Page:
Once all the receivers were collected, the mornings were spent underwater redeploying the downloaded receivers and the evenings were spent on the boat fishing. This was by far the biggest fishing endeavor I have ever been on, as I’ve only ever fished in lakes, so I was a bit overwhelmed at first. We had bait rods and game rods; we were using live bait, so we had a flow-through bait tank to keep the bait alive in the back of the boat; and, not to mention, we had all of the equipment and gear to do the tagging. Baitfish seemed to be the limiting factor for all of our outings. Oftentimes it took us a while to locate the ‘opelu (mackerel scad) or akule (big-eye scad), but once we saw a huge school on the fish finder we would drop the lines, jig them up, and reel in the bait.
After stockpiling up some bait, Randall would drive us offshore a bit where Kosta and Alex would toss in their lines with the live bait thrashing about and wait. Sometimes they would bring up their lines only to find that a predator had taken a huge chunk out of the baitfish without their knowing. Other times the predators would make it known and put up a fight before somehow managing to get off the hook; they were taunting us. But by the end of the week, Alex and Kosta had reeled in four sizeable fish – unfortunately, none of them were sharks. Alex and Kosta each caught one ‘omilu (Bluefin trevally, Caranx melampygus) and one ulua (Giant trevally, Caranx ignobilis). Once they brought the fish on board, we would run a hose over the gills as they measured its size and inserted the two tags. And of course, we grabbed a picture before putting it back in the water. I didn’t catch any taggable fish. Instead my biggest accomplishment of the fishing trips was catching 3 ‘opelu on one line to save the day and allow the guys to keep fishing for a bit longer.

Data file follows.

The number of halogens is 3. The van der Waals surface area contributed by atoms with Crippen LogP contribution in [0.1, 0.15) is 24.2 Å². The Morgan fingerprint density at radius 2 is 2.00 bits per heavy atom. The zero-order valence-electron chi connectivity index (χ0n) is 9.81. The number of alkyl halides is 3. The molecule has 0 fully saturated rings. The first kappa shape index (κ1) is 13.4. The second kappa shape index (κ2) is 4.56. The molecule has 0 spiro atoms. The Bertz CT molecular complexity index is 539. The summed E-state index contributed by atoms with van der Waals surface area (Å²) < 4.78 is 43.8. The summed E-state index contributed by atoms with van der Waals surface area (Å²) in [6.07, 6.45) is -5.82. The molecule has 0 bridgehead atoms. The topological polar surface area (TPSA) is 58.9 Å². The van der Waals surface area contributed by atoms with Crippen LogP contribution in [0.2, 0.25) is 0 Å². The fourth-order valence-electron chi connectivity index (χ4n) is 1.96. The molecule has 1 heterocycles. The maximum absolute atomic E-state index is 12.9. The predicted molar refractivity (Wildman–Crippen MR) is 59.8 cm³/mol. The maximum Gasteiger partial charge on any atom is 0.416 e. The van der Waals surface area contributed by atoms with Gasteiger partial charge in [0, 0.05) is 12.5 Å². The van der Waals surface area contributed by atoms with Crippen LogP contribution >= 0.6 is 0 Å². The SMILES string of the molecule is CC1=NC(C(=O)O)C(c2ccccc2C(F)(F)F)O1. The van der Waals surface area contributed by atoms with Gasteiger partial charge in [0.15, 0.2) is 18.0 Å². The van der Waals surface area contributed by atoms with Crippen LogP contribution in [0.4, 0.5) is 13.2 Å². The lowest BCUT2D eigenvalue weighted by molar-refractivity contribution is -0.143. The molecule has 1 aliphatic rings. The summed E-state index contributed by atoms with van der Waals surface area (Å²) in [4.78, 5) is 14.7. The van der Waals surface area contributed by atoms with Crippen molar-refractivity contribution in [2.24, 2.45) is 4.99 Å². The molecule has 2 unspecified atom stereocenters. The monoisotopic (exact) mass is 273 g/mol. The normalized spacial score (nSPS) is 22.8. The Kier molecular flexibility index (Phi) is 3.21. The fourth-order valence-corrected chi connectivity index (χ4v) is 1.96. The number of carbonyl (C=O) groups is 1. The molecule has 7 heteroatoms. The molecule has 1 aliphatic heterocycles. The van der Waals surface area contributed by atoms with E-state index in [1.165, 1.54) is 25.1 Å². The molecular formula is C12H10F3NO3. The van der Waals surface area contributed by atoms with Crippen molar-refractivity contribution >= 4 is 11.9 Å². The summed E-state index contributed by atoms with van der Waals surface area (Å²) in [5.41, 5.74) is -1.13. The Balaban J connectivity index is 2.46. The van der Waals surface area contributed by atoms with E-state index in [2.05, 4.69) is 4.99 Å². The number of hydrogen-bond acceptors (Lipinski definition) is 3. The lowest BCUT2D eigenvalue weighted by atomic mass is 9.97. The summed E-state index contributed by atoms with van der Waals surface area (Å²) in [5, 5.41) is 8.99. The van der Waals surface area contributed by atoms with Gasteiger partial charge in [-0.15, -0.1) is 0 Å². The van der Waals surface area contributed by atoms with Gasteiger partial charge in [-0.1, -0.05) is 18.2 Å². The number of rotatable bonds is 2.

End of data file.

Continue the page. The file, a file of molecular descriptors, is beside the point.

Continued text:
The day before I left, Eric came over and invited Jake, a visiting archaeologist for Cultural Resources, and I along for a monk seal survey. Beginning at the northernmost tip of the peninsula, we walked along the rocky western shoreline in the hopes of observing monk seal activity. Hawaiian monk seals are one of the most critically endangered marine mammals in the world with fewer than 1,000 individuals left in the wild. The park has been monitoring their behaviour and tagging individuals to help track the population as well as determine habitat preference and seasonal behavioural dynamics. About an hour into our walk, we spotted two subadult monk seals basking on the sandy beach. Jake and I ducked into the tree line while Eric quietly approached to observe them and identify them based on their tags. It was amazing to get to see these endangered animals up close and know that the park is doing what it can to help document their behaviour and protect their habitat. And as if the two weren’t enough, we spotted and identified another two individuals, potentially a mating pair, hanging out just up the beach!
Overall, the two weeks I spent at Kalaupapa were quite eventful. Kalaupapa is unlike any park I have been to as of yet. With a tragic narrative set at the base of majestic sea cliffs, Kalaupapa is truly a park of endurance and beauty. Its storied history has shaped the settlement into the quaint, close-knit family it is today and its isolation has helped preserve its wonderful natural resources from the vibrant fish communities to the fertile jungles. I am so grateful for having had the opportunity to experience all it has come to be.